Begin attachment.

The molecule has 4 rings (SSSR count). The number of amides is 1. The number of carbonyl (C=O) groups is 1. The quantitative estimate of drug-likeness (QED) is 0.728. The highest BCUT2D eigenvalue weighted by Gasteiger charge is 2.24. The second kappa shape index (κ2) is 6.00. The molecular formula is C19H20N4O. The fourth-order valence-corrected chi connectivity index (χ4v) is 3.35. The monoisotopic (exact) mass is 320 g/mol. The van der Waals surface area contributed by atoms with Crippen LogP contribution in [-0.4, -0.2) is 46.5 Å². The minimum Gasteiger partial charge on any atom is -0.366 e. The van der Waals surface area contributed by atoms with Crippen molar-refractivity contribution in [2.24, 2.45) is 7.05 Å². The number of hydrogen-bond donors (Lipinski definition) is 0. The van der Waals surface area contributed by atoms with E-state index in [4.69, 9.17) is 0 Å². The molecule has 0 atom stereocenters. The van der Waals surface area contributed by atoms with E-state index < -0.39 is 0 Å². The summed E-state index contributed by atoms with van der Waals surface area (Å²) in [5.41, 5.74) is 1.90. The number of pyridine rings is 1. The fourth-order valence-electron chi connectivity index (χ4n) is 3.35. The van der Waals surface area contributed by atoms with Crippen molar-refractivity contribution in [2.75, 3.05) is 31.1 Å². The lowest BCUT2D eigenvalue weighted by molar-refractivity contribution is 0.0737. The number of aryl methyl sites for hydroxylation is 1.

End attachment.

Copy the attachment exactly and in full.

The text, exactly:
The molecule has 4 rings (SSSR count). The number of amides is 1. The number of carbonyl (C=O) groups is 1. The quantitative estimate of drug-likeness (QED) is 0.728. The highest BCUT2D eigenvalue weighted by Gasteiger charge is 2.24. The second kappa shape index (κ2) is 6.00. The molecular formula is C19H20N4O. The fourth-order valence-corrected chi connectivity index (χ4v) is 3.35. The monoisotopic (exact) mass is 320 g/mol. The van der Waals surface area contributed by atoms with Crippen LogP contribution in [-0.4, -0.2) is 46.5 Å². The minimum Gasteiger partial charge on any atom is -0.366 e. The van der Waals surface area contributed by atoms with Crippen molar-refractivity contribution in [2.24, 2.45) is 7.05 Å². The number of hydrogen-bond donors (Lipinski definition) is 0. The van der Waals surface area contributed by atoms with E-state index in [4.69, 9.17) is 0 Å². The molecule has 0 atom stereocenters. The van der Waals surface area contributed by atoms with E-state index < -0.39 is 0 Å². The summed E-state index contributed by atoms with van der Waals surface area (Å²) in [5.41, 5.74) is 1.90. The number of pyridine rings is 1. The fourth-order valence-electron chi connectivity index (χ4n) is 3.35. The van der Waals surface area contributed by atoms with Crippen molar-refractivity contribution in [2.75, 3.05) is 31.1 Å². The lowest BCUT2D eigenvalue weighted by molar-refractivity contribution is 0.0737. The number of aryl methyl sites for hydroxylation is 1.